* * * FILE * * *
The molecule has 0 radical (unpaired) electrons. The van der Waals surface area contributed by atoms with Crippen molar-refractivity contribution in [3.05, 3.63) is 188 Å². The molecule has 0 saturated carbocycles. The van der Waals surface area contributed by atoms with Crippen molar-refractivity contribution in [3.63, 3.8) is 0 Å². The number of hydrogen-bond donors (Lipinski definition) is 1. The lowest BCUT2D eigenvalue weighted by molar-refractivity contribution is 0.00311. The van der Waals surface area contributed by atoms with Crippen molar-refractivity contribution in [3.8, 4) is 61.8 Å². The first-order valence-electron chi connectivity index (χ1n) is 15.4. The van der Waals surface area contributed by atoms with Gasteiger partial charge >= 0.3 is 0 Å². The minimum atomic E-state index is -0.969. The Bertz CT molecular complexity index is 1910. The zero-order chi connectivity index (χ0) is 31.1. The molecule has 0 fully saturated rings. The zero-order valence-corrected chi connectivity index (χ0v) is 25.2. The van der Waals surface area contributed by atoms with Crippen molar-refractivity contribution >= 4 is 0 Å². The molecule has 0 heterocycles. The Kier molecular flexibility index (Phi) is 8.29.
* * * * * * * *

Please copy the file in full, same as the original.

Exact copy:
The molecule has 0 radical (unpaired) electrons. The van der Waals surface area contributed by atoms with Crippen molar-refractivity contribution in [3.05, 3.63) is 188 Å². The molecule has 0 saturated carbocycles. The van der Waals surface area contributed by atoms with Crippen molar-refractivity contribution in [3.63, 3.8) is 0 Å². The number of hydrogen-bond donors (Lipinski definition) is 1. The lowest BCUT2D eigenvalue weighted by molar-refractivity contribution is 0.00311. The van der Waals surface area contributed by atoms with Crippen molar-refractivity contribution in [3.8, 4) is 61.8 Å². The first-order valence-electron chi connectivity index (χ1n) is 15.4. The van der Waals surface area contributed by atoms with Gasteiger partial charge >= 0.3 is 0 Å². The minimum atomic E-state index is -0.969. The Bertz CT molecular complexity index is 1910. The zero-order chi connectivity index (χ0) is 31.1. The molecule has 0 fully saturated rings. The zero-order valence-corrected chi connectivity index (χ0v) is 25.2. The van der Waals surface area contributed by atoms with Crippen molar-refractivity contribution >= 4 is 0 Å². The molecule has 0 heterocycles. The Kier molecular flexibility index (Phi) is 8.29.